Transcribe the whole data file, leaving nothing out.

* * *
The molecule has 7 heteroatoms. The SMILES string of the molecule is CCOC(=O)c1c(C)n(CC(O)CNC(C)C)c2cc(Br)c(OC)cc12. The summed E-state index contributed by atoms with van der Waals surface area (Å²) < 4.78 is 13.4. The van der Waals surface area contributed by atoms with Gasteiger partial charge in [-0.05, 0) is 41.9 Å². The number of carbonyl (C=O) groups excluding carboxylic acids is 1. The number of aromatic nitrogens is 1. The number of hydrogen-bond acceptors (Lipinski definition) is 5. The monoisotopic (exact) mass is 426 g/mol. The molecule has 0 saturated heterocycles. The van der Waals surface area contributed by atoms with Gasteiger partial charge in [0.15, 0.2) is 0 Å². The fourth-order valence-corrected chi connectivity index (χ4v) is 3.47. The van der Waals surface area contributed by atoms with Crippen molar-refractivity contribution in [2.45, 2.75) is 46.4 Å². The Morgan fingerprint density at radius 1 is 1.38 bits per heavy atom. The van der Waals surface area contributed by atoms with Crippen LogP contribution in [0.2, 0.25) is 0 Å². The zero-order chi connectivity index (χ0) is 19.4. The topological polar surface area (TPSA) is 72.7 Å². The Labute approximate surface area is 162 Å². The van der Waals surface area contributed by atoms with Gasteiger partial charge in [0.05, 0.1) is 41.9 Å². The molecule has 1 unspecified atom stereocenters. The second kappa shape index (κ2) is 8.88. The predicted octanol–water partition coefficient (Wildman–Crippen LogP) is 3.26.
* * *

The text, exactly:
The molecule has 7 heteroatoms. The SMILES string of the molecule is CCOC(=O)c1c(C)n(CC(O)CNC(C)C)c2cc(Br)c(OC)cc12. The summed E-state index contributed by atoms with van der Waals surface area (Å²) < 4.78 is 13.4. The van der Waals surface area contributed by atoms with Gasteiger partial charge in [-0.05, 0) is 41.9 Å². The number of carbonyl (C=O) groups excluding carboxylic acids is 1. The number of aromatic nitrogens is 1. The number of hydrogen-bond acceptors (Lipinski definition) is 5. The monoisotopic (exact) mass is 426 g/mol. The molecule has 0 saturated heterocycles. The van der Waals surface area contributed by atoms with Gasteiger partial charge in [0.15, 0.2) is 0 Å². The fourth-order valence-corrected chi connectivity index (χ4v) is 3.47. The van der Waals surface area contributed by atoms with Crippen molar-refractivity contribution in [2.45, 2.75) is 46.4 Å². The Morgan fingerprint density at radius 1 is 1.38 bits per heavy atom. The van der Waals surface area contributed by atoms with Crippen LogP contribution in [0.2, 0.25) is 0 Å². The zero-order chi connectivity index (χ0) is 19.4. The topological polar surface area (TPSA) is 72.7 Å². The Labute approximate surface area is 162 Å². The van der Waals surface area contributed by atoms with Gasteiger partial charge in [0.05, 0.1) is 41.9 Å². The molecule has 1 unspecified atom stereocenters. The second kappa shape index (κ2) is 8.88. The predicted octanol–water partition coefficient (Wildman–Crippen LogP) is 3.26.